College Information & Resources for Non-Traditional Students

Traditional college students typically attend class full-time and fall within a specific age group. Although there is no true definition for a non-traditional student, this type of student usually meets several criteria. Age is one of the biggest factors in determining whether someone is a non-traditional student. Traditional students typically range from 18 to 22 years of age. Non-traditional learners may be adults of any age. Non-traditional learners often work full-time and attend college part-time. Some non-traditional students have spouses and children.

Because of these differences, the needs of non-traditional students are very different from the needs of traditional students. While traditional students typically need guidance in selecting their career paths and determining who they are as people, adult students are more independent and may already have specific careers in mind.

Reasons for Delayed Enrollment

Most people who delay enrolling in college have a specific reason for doing so. Some choose to get a job and save money for several years so that they can better afford the cost of attending college. People with sick family members may need to delay college enrollment to provide care and support to those family members. Marriage and parenthood are two common reasons for delaying enrollment. Young parents may find it more cost-effective to care or their children at home than to pay daycare providers or babysitters. Some students choose to delay their enrollment because they are not sure what they want to do. Taking a few years to work and explore different careers gives these students the opportunity to develop a career plan before enrolling in college courses.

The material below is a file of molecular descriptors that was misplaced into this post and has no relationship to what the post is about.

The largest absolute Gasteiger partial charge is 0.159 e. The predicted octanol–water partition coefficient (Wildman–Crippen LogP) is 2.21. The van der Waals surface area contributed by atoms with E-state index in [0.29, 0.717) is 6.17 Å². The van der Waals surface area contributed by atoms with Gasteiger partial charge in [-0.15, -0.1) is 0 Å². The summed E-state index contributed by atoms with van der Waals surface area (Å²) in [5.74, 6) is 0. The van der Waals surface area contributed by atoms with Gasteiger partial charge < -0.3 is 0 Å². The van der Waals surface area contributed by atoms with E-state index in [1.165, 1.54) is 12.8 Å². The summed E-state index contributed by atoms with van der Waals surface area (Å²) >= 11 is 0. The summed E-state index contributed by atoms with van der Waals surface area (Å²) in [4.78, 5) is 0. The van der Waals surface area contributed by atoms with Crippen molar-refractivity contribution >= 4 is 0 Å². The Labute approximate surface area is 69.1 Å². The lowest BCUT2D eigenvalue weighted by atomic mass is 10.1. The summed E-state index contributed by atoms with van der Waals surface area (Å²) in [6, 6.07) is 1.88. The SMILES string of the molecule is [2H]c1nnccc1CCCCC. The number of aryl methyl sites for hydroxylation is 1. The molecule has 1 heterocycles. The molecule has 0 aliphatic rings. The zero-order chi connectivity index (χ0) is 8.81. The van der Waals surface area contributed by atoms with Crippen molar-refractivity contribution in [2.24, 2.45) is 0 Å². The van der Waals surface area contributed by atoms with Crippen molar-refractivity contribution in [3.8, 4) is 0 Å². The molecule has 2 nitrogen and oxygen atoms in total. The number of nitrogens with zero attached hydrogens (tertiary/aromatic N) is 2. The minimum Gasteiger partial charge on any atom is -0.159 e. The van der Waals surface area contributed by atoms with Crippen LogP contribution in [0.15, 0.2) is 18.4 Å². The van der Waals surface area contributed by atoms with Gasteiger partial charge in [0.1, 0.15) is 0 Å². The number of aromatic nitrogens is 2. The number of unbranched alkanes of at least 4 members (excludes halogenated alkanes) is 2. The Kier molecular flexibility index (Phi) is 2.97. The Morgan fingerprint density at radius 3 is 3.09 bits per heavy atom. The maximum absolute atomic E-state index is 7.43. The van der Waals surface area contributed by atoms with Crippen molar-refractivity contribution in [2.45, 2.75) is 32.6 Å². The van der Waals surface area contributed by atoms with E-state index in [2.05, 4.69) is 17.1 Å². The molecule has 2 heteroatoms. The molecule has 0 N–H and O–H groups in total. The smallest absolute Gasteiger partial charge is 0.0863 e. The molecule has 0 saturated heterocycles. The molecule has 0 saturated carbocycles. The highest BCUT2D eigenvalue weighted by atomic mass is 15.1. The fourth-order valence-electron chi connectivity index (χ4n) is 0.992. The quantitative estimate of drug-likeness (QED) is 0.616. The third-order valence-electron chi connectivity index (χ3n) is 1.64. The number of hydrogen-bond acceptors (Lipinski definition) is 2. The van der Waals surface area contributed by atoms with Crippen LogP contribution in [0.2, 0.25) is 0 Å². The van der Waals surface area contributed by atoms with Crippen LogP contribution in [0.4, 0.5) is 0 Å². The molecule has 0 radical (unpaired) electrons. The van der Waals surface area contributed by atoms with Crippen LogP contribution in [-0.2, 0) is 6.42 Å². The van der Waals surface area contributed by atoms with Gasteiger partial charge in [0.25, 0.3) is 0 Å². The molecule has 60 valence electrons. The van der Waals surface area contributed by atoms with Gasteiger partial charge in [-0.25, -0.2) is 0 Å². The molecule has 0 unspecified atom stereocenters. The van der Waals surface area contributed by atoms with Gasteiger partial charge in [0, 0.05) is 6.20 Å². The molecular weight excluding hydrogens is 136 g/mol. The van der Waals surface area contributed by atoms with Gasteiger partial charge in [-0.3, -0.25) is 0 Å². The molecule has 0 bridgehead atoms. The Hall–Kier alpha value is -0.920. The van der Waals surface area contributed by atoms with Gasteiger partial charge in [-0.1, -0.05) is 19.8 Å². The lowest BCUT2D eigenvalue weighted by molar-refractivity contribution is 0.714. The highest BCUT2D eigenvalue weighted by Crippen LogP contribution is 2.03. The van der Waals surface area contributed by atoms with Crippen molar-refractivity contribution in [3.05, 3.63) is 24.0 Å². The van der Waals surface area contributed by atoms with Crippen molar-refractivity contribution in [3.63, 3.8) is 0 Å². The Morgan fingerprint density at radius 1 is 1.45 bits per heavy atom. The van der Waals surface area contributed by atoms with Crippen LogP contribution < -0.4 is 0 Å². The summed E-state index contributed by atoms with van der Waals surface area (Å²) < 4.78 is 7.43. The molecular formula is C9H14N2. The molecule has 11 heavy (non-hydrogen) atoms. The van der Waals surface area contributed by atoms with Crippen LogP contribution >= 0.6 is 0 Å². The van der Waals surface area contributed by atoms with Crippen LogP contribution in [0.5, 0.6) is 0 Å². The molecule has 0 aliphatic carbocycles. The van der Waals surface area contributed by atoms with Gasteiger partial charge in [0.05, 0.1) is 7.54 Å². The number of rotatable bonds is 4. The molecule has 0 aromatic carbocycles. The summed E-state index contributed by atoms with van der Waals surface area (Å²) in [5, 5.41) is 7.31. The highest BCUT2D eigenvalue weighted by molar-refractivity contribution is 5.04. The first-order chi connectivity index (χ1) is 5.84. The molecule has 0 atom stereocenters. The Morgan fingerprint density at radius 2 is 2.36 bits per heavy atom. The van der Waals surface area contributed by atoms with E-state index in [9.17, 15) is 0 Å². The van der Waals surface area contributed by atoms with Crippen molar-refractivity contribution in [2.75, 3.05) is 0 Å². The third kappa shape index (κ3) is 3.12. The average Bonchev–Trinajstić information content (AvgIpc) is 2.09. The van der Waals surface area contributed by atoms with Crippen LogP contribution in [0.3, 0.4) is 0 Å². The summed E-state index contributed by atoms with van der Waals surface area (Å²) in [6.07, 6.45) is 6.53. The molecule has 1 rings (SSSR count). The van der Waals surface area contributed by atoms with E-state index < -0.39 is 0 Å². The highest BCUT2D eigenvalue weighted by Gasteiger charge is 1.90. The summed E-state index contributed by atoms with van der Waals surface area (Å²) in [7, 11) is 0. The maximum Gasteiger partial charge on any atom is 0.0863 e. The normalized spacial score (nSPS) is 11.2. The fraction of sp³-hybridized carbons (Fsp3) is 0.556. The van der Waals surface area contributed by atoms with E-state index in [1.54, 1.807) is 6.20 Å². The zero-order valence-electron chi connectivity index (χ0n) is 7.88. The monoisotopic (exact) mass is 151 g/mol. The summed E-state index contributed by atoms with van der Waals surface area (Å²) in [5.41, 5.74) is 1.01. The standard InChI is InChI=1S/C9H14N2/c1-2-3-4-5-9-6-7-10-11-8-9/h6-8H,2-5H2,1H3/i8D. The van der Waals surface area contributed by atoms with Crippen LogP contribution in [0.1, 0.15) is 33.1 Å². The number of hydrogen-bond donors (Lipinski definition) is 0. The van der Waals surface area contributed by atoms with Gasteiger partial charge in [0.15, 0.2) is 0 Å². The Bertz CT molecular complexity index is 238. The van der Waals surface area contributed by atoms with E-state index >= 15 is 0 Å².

• College for Adults: The National College Transition Network offers information for adults interesting in selecting a college, applying to college, and enrolling in colleges courses.
  • Adult Learners: This page explains some of the reasons why adults might choose to return to college.

Living Situation

Traditional college students typically live in dormitories or stay with their parents during school. Adult learners have several options for housing. Some schools offer on-campus housing specifically for non-traditional students. The major benefit of this type of housing is that staying on campus eliminates the need to commute to school each day. Living with other non-traditional learners may also help students get involved in study groups and other campus activities. Some adult students would prefer to live independently, so off-campus apartments are another option. College towns typically have a number of apartments available during the school year, but living in one of these apartments increases the total cost of getting a college education. Adults who are married or have children may choose to stay in their homes and commute a long distance to their college campuses. Some non-traditional students commute several hours each day so they can get their degrees.

  • Adults Returning to School: This guide from the Greater Washington College Information Center discusses information about school size, transfer credits, college cost, and other topics of interest to adults who want to attend college.
  • Tips for Adult and Nontraditional Students: This article from Rutgers University College Community offers tips for success an adult college student.